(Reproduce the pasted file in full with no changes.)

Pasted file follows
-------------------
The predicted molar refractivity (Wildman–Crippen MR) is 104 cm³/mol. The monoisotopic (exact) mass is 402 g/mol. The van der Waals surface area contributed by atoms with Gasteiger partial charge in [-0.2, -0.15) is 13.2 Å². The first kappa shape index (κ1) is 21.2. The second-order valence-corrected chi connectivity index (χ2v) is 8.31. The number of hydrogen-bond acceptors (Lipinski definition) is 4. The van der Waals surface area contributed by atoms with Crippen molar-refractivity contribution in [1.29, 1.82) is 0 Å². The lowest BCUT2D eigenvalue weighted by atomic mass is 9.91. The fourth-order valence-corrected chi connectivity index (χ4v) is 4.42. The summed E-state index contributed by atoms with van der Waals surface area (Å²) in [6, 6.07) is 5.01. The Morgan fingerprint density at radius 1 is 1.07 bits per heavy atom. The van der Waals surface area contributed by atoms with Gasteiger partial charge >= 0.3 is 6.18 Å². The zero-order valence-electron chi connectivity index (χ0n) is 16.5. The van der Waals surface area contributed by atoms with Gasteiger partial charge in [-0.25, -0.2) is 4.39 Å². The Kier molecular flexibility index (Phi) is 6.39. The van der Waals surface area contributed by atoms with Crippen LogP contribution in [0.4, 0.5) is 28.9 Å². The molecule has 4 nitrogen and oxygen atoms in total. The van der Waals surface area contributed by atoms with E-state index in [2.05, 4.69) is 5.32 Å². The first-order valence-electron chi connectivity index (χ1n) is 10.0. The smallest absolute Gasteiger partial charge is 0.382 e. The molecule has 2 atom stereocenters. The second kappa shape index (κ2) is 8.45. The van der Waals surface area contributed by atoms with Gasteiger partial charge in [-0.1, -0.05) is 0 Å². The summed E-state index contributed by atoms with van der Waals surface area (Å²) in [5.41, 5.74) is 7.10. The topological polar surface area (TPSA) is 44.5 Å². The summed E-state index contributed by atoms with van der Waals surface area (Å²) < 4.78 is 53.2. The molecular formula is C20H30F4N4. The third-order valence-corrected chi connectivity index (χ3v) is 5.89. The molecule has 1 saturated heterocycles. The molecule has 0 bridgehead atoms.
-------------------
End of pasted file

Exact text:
The predicted molar refractivity (Wildman–Crippen MR) is 104 cm³/mol. The monoisotopic (exact) mass is 402 g/mol. The van der Waals surface area contributed by atoms with Gasteiger partial charge in [-0.2, -0.15) is 13.2 Å². The first kappa shape index (κ1) is 21.2. The second-order valence-corrected chi connectivity index (χ2v) is 8.31. The number of hydrogen-bond acceptors (Lipinski definition) is 4. The van der Waals surface area contributed by atoms with Crippen molar-refractivity contribution in [1.29, 1.82) is 0 Å². The lowest BCUT2D eigenvalue weighted by atomic mass is 9.91. The fourth-order valence-corrected chi connectivity index (χ4v) is 4.42. The summed E-state index contributed by atoms with van der Waals surface area (Å²) in [6, 6.07) is 5.01. The Morgan fingerprint density at radius 1 is 1.07 bits per heavy atom. The van der Waals surface area contributed by atoms with Gasteiger partial charge >= 0.3 is 6.18 Å². The zero-order valence-electron chi connectivity index (χ0n) is 16.5. The van der Waals surface area contributed by atoms with Gasteiger partial charge in [-0.25, -0.2) is 4.39 Å². The Kier molecular flexibility index (Phi) is 6.39. The van der Waals surface area contributed by atoms with Crippen LogP contribution in [0.4, 0.5) is 28.9 Å². The molecule has 4 nitrogen and oxygen atoms in total. The van der Waals surface area contributed by atoms with E-state index in [2.05, 4.69) is 5.32 Å². The first-order valence-electron chi connectivity index (χ1n) is 10.0. The smallest absolute Gasteiger partial charge is 0.382 e. The molecule has 2 atom stereocenters. The second kappa shape index (κ2) is 8.45. The van der Waals surface area contributed by atoms with Gasteiger partial charge in [-0.1, -0.05) is 0 Å². The summed E-state index contributed by atoms with van der Waals surface area (Å²) in [5.41, 5.74) is 7.10. The topological polar surface area (TPSA) is 44.5 Å². The summed E-state index contributed by atoms with van der Waals surface area (Å²) < 4.78 is 53.2. The molecular formula is C20H30F4N4. The third-order valence-corrected chi connectivity index (χ3v) is 5.89. The molecule has 1 saturated heterocycles. The molecule has 0 bridgehead atoms.